| he Fourth Side of the
Frightfully rich and
awesomely respectable, the McKells had never been touched by scandal. At least, not until
Dane McKell discovered his father's secret affair. Determined to protect his mother, he
forced a meeting with the other woman.
Dane McKell, millionaire socialite, was planning an exhilarating summer when he
discovered to his horror that his father was having an affair with another woman. The
McKells were not only very, very rich, they were also very, very respectable, and Danes
mother was a gentle and lovely lady.
|Above left to right: dust and hardcover for Random House (BCE) Book Club Edition; dust and hardcover for Random House; dust covers for Gollancz (1965) and Gollancz (1977). (Click on the covers to see the differences) *|
The Sydney Morning Herald, April 9. 1966 "Ellery
Queen in form" by Edward Warre
"Mr. Queen's recent books have shown such a falling off in quality as to prompt the feeling that he had written himself out. He has, after all, been going for a very long time. It is, therefore, for one who enjoyed his early novels very much, all the pleasanter to be able to report that in 'The Fourth Side of the Triangle' he has struck form again, and recovered his old verve and pace and, above all, ingenuity of plot. The McKell family is old and rich and established. Why does the senior McKell periodically secretly disguise himself as a doctor? Another woman, says his wife. His son's determination to find out what is really happening leads to violence and death and a very neat puzzle."
Well written, fast-moving story with plenty of surprises. The characters are very well drawn and seem to interact very naturally, almost letdown for the true fan since Avram Davidson completed the manuscript of this Ellery Queen novel, in late April 1963 based on a 71 page Dannay outline subsequently revised by Lee and Dannay.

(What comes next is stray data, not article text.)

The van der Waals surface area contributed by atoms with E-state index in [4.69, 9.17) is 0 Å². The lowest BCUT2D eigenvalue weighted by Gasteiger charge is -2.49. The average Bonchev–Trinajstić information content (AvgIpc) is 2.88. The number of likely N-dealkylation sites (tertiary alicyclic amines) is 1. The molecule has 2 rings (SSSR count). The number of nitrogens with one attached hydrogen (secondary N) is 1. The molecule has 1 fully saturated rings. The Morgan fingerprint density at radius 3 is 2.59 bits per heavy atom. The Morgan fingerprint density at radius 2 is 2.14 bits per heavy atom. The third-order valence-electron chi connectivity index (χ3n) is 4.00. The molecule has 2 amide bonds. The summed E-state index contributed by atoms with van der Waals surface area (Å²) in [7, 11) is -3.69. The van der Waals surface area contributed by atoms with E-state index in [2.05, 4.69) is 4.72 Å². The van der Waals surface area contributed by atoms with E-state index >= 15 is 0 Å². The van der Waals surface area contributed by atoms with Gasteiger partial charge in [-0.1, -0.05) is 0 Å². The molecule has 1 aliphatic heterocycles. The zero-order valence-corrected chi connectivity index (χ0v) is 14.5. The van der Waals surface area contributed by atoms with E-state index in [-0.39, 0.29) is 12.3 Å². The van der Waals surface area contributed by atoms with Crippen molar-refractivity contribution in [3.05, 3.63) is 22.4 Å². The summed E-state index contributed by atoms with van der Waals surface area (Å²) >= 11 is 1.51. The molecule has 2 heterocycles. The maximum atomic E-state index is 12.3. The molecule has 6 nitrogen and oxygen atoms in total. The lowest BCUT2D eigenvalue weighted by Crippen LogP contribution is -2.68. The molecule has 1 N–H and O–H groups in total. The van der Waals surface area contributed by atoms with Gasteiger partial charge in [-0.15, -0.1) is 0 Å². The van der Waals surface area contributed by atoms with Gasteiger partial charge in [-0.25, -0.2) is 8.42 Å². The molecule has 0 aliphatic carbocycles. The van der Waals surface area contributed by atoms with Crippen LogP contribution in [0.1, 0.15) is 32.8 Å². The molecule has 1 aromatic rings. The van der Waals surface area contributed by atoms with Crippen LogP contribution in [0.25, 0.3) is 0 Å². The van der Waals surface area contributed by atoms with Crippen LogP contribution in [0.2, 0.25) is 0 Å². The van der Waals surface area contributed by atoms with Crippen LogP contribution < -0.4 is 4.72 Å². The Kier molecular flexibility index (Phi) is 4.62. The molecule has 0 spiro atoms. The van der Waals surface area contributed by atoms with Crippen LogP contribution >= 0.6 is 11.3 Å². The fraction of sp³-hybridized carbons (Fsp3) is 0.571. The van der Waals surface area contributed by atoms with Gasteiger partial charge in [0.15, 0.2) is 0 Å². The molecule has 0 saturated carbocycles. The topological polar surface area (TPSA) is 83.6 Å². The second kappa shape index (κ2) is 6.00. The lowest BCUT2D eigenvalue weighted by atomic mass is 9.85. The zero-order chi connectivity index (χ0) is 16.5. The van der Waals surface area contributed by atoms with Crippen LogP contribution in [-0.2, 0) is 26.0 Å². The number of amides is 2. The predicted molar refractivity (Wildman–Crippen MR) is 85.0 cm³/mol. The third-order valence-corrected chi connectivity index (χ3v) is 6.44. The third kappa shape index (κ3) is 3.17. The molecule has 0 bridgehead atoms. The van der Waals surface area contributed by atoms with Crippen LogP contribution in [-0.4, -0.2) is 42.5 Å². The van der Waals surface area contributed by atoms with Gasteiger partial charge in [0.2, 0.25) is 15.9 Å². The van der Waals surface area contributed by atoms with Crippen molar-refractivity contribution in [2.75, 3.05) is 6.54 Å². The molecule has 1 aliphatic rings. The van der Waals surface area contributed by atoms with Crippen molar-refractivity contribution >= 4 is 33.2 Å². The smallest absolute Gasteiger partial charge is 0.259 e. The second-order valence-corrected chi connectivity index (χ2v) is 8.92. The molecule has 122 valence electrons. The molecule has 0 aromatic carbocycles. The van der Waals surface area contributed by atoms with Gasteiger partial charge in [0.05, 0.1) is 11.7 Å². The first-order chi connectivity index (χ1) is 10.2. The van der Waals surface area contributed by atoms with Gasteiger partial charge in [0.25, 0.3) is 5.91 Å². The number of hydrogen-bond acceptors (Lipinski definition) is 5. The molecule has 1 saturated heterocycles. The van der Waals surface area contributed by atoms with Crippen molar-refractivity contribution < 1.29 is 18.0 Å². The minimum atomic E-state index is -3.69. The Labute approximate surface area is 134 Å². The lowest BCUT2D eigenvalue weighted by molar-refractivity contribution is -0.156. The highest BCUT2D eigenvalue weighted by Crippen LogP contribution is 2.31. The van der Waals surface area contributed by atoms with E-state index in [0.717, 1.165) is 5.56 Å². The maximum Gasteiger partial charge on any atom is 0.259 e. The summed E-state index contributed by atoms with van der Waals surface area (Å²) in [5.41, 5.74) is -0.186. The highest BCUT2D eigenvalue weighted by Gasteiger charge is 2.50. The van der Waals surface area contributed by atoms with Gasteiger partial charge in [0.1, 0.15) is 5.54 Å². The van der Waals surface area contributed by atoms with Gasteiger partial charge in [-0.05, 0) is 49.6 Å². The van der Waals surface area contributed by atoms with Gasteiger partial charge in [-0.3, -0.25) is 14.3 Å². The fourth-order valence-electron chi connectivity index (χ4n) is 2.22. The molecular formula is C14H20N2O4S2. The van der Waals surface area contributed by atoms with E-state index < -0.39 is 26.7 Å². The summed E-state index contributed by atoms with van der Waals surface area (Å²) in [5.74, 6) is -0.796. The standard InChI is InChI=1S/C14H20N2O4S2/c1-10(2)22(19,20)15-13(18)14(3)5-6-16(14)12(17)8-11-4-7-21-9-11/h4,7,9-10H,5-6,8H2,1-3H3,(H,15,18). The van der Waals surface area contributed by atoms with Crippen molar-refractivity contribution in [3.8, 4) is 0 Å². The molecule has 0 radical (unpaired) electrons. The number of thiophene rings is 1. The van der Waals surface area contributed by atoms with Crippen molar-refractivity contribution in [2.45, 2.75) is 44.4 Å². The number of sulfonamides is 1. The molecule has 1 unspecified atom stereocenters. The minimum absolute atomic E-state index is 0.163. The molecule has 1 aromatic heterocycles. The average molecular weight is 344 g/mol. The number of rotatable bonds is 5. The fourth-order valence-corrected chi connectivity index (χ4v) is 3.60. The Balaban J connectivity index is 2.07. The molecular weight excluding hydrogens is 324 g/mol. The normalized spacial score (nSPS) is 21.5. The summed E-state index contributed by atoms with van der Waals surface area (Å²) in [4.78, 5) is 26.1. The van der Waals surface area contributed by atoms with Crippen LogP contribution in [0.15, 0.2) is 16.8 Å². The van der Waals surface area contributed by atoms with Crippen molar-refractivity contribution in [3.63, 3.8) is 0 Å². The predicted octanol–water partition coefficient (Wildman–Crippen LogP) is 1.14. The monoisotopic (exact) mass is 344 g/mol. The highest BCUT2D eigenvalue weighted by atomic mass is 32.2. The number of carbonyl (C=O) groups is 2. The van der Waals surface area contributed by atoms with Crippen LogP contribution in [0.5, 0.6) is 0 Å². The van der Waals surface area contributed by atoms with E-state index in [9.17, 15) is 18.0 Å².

"Times are changing" with probably one of the most "explicit" on the subject of sexual content. Ellery seems content in his non-marital status and even got past his usual shyness when he almost asked his nurse on a date. I'm still not quiet sure if Sheila is depicted in a kind way (career woman) or as a (man-eating) shrew. Now she would have been the first while in 1965 it must have been the latter.
The first solution is great. Almost to prove Ellery is fallible a second solution comes to the surface. Not depending on Ellery's cunning abilities but rather on the Inspector's talents. This disappointing "deus ex machina" is not in keep with the rules of fair-play and is given only a few pages...
It is no surprise that, American public's fondness for courtroom drama in mind, a simplified TV-Movie was made "Ellery Queen" (TV pilot aka "Too Many Suspects").
Despite the ghostwriter some typical Queenian references are made to "Queen's favorite writers" as Chesterton's postman is mentioned as are E. Phillips Oppenheim1 and Conan Doyle. It surely isn't the first time some criticism crept into the novels and this time, I feel, no exception was made when the rich Dane McKell says: "... A lot of writers have to write stuff they loathe, just to keep the fuel pump running..."
|1 E(dward) Phillips Oppenheim, (1866 - 1946) the prince of storytellers, wrote 115 books and 39 anthologies, and became famous with The amazing quest of Mr. Ernest Bliss|
The story unfolds itself in New York in the middle of the 20th century more than likely between the (hot) summer of 1963 and January 1964. Ellery went up to Wrightsville in the Mahoganies where a movie outfit was shooting some winter scenes with a camera on a bobsled, which ran into him. After the ski accident Ellery was treated in the private pavilion of the Swedish-Norwegian Hospital in Murray Hill. The "genial" Dr. Johanneson treated Ellery's legs which had been put in casts. A technique Dr. Johanneson had invented reducing our hero to a "wheelchair detective" who had to be hoisted in and out of bed. Contrary to what one would now expect he had to stay several months in hospital.
The gray-haired detective Pigott ("Piggie") and detective Zilgitt, who looked like Sugar Ray Robinson, aided in the case. They were assisted by detective Mack of the 17th precinct. As did the ever present Sergeant Velie, "The tall one with the sledgehammer hands and the rumbling voice". Inspector Queen is very tolerant of his son's wishes which sometimes stretches our believes. No Prouty, no Djuna (no West 87th!), no Nikki (although Judith 'Judy' Walsh comes close). No pince-nez, no Duesenberg and no cigarettes (which had to be a problem in light of his smoking habits and the lengthy time he spend in hospital).
|Above: The Fourth Side of the Triangle was published in Toronto Star Weekly, December 19. and 26. 1964. Illustration by Gerry Sevier.|
Other articles on this book
(1) Reading Ellery Queen - The Fourth Side of the Triangle Jon Mathewson (Apr 2016)
(2) Only Detect - Mike (July 13. 2020)
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